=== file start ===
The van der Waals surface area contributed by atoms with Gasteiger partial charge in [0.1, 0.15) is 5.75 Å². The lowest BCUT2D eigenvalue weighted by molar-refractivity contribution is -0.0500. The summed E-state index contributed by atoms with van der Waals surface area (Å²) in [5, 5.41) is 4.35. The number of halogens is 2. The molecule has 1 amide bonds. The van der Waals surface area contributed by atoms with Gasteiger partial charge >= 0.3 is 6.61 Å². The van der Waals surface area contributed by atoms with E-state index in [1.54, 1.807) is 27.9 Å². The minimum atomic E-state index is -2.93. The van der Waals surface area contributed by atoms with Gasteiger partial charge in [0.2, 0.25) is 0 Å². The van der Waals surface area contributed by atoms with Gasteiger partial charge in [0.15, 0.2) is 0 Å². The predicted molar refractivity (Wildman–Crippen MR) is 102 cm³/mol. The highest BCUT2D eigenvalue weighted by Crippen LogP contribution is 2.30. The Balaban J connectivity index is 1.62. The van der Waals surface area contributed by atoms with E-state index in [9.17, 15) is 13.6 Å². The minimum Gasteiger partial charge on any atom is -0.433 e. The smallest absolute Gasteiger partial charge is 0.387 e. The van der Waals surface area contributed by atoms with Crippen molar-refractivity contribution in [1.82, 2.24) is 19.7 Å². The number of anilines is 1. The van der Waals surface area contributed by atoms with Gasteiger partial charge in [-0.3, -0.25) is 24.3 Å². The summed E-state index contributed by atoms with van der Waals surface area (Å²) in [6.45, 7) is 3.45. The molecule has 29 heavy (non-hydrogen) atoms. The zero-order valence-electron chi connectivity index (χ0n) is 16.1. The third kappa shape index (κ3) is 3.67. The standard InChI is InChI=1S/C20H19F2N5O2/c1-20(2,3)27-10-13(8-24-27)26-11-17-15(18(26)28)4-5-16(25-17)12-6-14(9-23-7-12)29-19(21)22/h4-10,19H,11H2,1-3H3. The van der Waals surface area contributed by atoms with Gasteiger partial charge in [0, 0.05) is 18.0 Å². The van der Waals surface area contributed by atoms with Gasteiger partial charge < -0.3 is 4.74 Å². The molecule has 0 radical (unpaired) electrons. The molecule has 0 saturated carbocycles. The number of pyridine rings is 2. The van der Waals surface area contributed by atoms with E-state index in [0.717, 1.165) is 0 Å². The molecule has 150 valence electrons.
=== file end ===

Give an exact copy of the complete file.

The van der Waals surface area contributed by atoms with Gasteiger partial charge in [0.1, 0.15) is 5.75 Å². The lowest BCUT2D eigenvalue weighted by molar-refractivity contribution is -0.0500. The summed E-state index contributed by atoms with van der Waals surface area (Å²) in [5, 5.41) is 4.35. The number of halogens is 2. The molecule has 1 amide bonds. The van der Waals surface area contributed by atoms with Gasteiger partial charge >= 0.3 is 6.61 Å². The van der Waals surface area contributed by atoms with E-state index in [1.54, 1.807) is 27.9 Å². The minimum atomic E-state index is -2.93. The van der Waals surface area contributed by atoms with Gasteiger partial charge in [0.2, 0.25) is 0 Å². The van der Waals surface area contributed by atoms with Gasteiger partial charge in [0.15, 0.2) is 0 Å². The predicted molar refractivity (Wildman–Crippen MR) is 102 cm³/mol. The highest BCUT2D eigenvalue weighted by Crippen LogP contribution is 2.30. The Balaban J connectivity index is 1.62. The van der Waals surface area contributed by atoms with E-state index in [9.17, 15) is 13.6 Å². The minimum Gasteiger partial charge on any atom is -0.433 e. The smallest absolute Gasteiger partial charge is 0.387 e. The van der Waals surface area contributed by atoms with Crippen molar-refractivity contribution in [1.82, 2.24) is 19.7 Å². The number of anilines is 1. The van der Waals surface area contributed by atoms with Gasteiger partial charge in [-0.3, -0.25) is 24.3 Å². The summed E-state index contributed by atoms with van der Waals surface area (Å²) in [6.45, 7) is 3.45. The molecule has 29 heavy (non-hydrogen) atoms. The zero-order valence-electron chi connectivity index (χ0n) is 16.1. The third kappa shape index (κ3) is 3.67. The standard InChI is InChI=1S/C20H19F2N5O2/c1-20(2,3)27-10-13(8-24-27)26-11-17-15(18(26)28)4-5-16(25-17)12-6-14(9-23-7-12)29-19(21)22/h4-10,19H,11H2,1-3H3. The van der Waals surface area contributed by atoms with Gasteiger partial charge in [0, 0.05) is 18.0 Å². The van der Waals surface area contributed by atoms with Gasteiger partial charge < -0.3 is 4.74 Å². The molecule has 0 radical (unpaired) electrons. The molecule has 0 saturated carbocycles. The number of pyridine rings is 2. The van der Waals surface area contributed by atoms with E-state index in [0.717, 1.165) is 0 Å². The molecule has 150 valence electrons.